To be fair, he concedes after bidding goodbye, his life has been littered with a series of obsessions that eventually petered out: the violin when young, war games in his teens and early 20s, a summer of playing baseball, and then the relaunch of a speedway team in Hertfordshire. And a couple of marathons, in Stockholm and Rome. Still, this would be different.

The Tuesday night brought the replay: a 3-0 triumph (and £500 prize-money) for Wembley in front of a

57-strong “crowd”. (Before that, he slipped off to a Sunday game - the first all-Asian FA Cup match between Sporting Bengal and London APSA at the Mile End Stadium.)

September 1, the date of the preliminary round, proves a pivotal day - the genesis of an enduring relationship with Ware Football Club. Before going off to their game at Wembley, John takes two of the children to their swimming lessons and then throws himself into household chores to earn some Brownie points. The Hertfordshire lads clinch an emphatic 4-1 win.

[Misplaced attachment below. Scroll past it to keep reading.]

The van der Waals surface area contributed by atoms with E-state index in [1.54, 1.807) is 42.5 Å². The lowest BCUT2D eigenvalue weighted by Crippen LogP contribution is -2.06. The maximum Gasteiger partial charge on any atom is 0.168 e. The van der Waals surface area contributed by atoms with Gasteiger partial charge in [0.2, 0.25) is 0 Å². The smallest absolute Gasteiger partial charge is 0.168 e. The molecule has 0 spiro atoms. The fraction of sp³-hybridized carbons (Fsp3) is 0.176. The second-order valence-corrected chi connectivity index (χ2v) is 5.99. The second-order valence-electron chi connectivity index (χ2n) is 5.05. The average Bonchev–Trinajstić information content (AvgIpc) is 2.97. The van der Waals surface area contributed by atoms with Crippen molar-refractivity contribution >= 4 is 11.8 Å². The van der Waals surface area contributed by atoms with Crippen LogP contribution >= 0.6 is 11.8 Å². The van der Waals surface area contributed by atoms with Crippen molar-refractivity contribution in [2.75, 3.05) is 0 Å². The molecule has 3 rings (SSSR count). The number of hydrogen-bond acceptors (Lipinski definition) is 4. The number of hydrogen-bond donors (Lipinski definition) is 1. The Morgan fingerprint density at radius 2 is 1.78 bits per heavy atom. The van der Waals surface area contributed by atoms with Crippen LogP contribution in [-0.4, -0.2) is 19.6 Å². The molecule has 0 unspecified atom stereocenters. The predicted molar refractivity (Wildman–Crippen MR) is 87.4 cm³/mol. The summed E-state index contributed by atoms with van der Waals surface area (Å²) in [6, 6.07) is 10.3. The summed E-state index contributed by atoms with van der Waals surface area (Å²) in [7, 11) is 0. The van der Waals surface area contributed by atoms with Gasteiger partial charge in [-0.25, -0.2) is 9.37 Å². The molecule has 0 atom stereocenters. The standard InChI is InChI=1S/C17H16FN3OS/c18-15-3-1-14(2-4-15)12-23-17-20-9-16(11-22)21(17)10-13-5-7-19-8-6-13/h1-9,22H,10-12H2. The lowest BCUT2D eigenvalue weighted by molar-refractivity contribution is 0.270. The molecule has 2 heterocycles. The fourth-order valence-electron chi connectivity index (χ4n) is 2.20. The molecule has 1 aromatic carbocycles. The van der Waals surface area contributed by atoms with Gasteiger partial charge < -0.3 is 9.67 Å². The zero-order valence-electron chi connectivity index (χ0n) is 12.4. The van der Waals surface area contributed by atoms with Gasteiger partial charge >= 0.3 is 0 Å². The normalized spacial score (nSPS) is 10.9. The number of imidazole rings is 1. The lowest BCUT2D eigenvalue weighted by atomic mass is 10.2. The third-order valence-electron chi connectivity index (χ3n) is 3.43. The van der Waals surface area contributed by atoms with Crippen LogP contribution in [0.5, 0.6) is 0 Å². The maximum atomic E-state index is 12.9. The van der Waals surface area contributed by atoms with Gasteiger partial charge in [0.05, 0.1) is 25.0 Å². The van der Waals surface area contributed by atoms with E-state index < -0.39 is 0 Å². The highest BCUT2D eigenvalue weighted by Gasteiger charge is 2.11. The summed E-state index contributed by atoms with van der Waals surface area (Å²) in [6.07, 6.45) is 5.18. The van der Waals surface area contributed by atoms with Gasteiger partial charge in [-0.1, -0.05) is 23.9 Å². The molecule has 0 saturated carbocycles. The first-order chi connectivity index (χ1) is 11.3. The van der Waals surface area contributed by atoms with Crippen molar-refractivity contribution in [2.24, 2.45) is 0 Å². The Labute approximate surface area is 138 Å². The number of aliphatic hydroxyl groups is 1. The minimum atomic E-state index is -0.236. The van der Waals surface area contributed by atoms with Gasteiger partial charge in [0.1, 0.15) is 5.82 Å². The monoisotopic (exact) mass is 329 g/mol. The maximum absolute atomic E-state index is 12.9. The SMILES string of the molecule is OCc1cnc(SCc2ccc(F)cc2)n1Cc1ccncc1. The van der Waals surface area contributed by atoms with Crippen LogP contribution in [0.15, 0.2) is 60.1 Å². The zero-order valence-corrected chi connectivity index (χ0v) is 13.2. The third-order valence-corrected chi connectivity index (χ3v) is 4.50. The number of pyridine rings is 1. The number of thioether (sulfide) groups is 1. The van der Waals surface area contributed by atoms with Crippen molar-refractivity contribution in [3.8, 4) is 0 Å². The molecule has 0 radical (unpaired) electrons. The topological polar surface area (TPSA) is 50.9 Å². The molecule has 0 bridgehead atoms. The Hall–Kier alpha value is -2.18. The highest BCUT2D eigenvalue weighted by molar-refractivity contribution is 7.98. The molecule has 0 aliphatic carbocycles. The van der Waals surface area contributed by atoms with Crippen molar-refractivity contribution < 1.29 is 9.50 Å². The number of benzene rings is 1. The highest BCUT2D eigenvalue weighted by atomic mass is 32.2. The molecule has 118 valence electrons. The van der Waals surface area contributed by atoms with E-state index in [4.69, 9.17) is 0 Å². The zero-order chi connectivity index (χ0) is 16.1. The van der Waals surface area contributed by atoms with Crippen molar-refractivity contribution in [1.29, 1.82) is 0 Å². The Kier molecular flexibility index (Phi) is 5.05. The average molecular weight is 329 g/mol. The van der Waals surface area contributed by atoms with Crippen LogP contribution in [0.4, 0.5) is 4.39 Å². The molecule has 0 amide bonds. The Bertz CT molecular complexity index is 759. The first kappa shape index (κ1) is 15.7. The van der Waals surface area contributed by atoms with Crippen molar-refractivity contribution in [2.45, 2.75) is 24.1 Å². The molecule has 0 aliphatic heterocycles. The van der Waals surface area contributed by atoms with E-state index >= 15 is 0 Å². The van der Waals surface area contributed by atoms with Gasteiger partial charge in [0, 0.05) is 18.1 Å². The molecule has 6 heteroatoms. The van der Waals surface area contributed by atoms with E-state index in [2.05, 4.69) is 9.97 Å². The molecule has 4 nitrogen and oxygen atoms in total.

And so the FA Cup trundles on, with our adventurer marching to the beat of a fortnightly tune: researching the match, enjoying the mounting sense of anticipation, watching the game, writing about it. Even at this stage there are signs of addiction: logging on to the web, via mobile phone and while travelling on a Central Line tube train, to discover the Second Qualifying Round match-ups.

A bit later, the kids are enlisted to bring a touch of drama to the draw, which at this early stage of the competition is simply published on the FA website, rather than being given the big TV build-up with bags and balls. So the Stonemans added its own pizzazz: the two girls reading out the teams and Jonathan and dad supplying theatrical oohs! and ahhs!

Ware march on past Great Wakering Rovers (a nine-goal thriller), Thurrock and Hythe Town. The latter's ground is next to a Ministry of Defence firing range - operating on the afternoon of the game, too. On the morning of the Fourth Qualifying Round clash against Tonbridge Angels, a happy John suspects he's becoming a Ware fan . . .

There's been a lovely freedom during the early games - the ability, as a spectator, to walk around the sparsely-populated grounds, taking pictures. That's more limited at this match, where 816 folk watch the Ware boys come from behind to win 3-1 and bank £10,000.